To switch jobs or not? First-job software developer edition!
September 22, 2017 11:11 PM   Subscribe

Hello! I'm trying to decide whether or not to switch jobs. I've never done this - the job I'm at now is my first - and am soliciting as much advice as possible before I make what feels like a Very Big Decision. I'm a software developer, in my early 20s, and very lucky to make enough money to live the way I want as well as save for my future goals.

I've been at my current job for 2 years (with a year of previous experience in the field). It has great pay (110k), stock options, great benefits, and good people. The things I work on, though, make me feel like I've stopped learning and started to get stuck. I'm in no immediate danger of losing it and don't feel I have to jump ship right this moment. I've told my manager I feel this way, and changes are happening, slowly (6-12mo before I see them getting implemented), and have begun to take stock of my options.

The way I see it:

1. Stay at my current job and find a way to change my situation there / wait until the changes I'd like take effect. I feel like I could do something more interesting with my 6-12mo.

2. Transfer to another division with in the company to work in a similar way, with different people, on slightly different problems. I feel this option is the least risky, but the most similar to what I'm doing now.

3. Move to job B, with slightly lower pay than what I have now (-4k, no stock options, but a substantial sign-on bonus that would put me over what I'm making now in terms of base comp) and not as much vacation time, but work on something totally different, perhaps with more growth (IoT software), perhaps with more ownership of what I'm doing.

4. Move to job C, with slightly lower pay, but work from home/remotely on something meaningful with people that share my values. I worry that I'd get lonely working remotely.

5. Do 1 or 2, and continue to gather offers from other companies and hold out for something that really excites me.

I'm leaning toward option 3 because it's in a totally different domain (fun, exciting, new!) and sounds like I'd have more autonomy over what I produce, and possibly a greater opportunity for growth. I'm going to meet with the team today to clear up those last two. The hang up, obviously, is that the compensation is not as good - I've received a final offer and they're unlikely to make changes. On the flip side, I'm very happy with the compensation I have now, and increasing it seems like grabbing money for money's sake (or climbing the compensation ladder so that the next job pays more).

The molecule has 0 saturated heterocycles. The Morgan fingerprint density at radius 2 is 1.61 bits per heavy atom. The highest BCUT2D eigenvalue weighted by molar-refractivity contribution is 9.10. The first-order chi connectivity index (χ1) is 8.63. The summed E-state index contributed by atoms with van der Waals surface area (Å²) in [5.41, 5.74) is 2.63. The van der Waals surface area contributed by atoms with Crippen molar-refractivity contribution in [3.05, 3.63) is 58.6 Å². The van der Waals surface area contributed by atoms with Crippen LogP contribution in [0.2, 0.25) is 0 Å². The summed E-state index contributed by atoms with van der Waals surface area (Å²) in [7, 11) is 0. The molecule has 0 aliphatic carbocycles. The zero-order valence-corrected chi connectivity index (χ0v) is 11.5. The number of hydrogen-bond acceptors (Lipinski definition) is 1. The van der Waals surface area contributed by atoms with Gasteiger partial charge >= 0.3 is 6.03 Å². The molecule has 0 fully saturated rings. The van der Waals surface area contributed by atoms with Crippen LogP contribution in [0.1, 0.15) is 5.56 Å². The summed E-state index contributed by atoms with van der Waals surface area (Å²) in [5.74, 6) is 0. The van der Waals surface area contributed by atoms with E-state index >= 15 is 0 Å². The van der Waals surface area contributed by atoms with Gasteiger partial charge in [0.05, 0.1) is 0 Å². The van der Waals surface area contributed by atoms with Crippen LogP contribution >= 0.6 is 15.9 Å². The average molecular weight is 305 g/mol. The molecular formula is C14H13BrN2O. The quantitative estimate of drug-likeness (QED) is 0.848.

I'm also weary of the fact that I'd like a change - any change - from what I'm doing now, and that's pushing me towards an option that may not be the best in the long run. Because this is my first job, I'm curious about what else is out there. Diversity of experience seems like an asset.

I don't think choosing any of these options could result in catastrophic life failure - I'll land on my feet, maybe just without grace.
posted by anonymous to Work & Money (7 answers total)
It's not unusual to make a change at the 2-3 year mark. I'd say you're right on schedule. A few things to keep in mind: In terms of long-range career trajectory, these are not your high-earning years; If you don't *need* the money, then don't rule out promising offers because of compensation. These are, however, the years when you should be broadening your expertise and setting the foundation for the long run. It is much easier to shift direction and try new things now than it will be in later years. If it were me I'd look for diversity of experience, technology/projects that excite and opportunities to grow professionally. This includes exposure to people you can learn from (e.g., not working from home).
posted by mama penguin at 4:55 AM on September 23, 2017 [4 favorites]

I was in a position similar to yours a few years ago. This is very company dependent, but had I waited it out, nothing would've changed. While I can totally believe that your boss is being genuine about change coming, reality often forces change to happen very, very, slowly or not at all. That said, it's only 6-12 months. A drop in the bucket in the grand scheme of things, so it's not a big deal unless you truly are that unhappy.

1. It doesn't sound like you actually like this idea.

2. Possibly a good idea, unless you think your issue with 1 might be a culture problem and not a team problem.

3. The drop in pay/benefits isn't a problem if it's not a big deal to you. I know people say in this industry that you should always be job hopping up, but you sound like finding real value in your work is important to you. If you can afford the decrease and you truly think it will make you happy (and not in a "grass is always greener" sense), then don't let money or benefits hold you back.

4. For an introvert, I'm a pretty social person. I would never work remotely for that reason. I know some people who have made it work, and they have an awesome time hanging out in hip co-working spaces and meeting new people and working while travelling. So it could be awesome! But I know it wouldn't be for me.

I chose 3, and while I was only there for a year and a half, I don't regret my decision in the slightest. For me, I made enough money that taking a pay cut was fine. The growth and opportunity were more than worth it.
This time around I'm sitting at a job I made "grass is always greener" jump to and wishing I had waited a while longer to find a better fit. So I'd really encouraging you to set aside your need for change. You're in a good position - you're not scrambling for a job and your world isn't falling apart around you (no matter how much it might suck on a daily basis). You have the time to make a good decision that is best for you.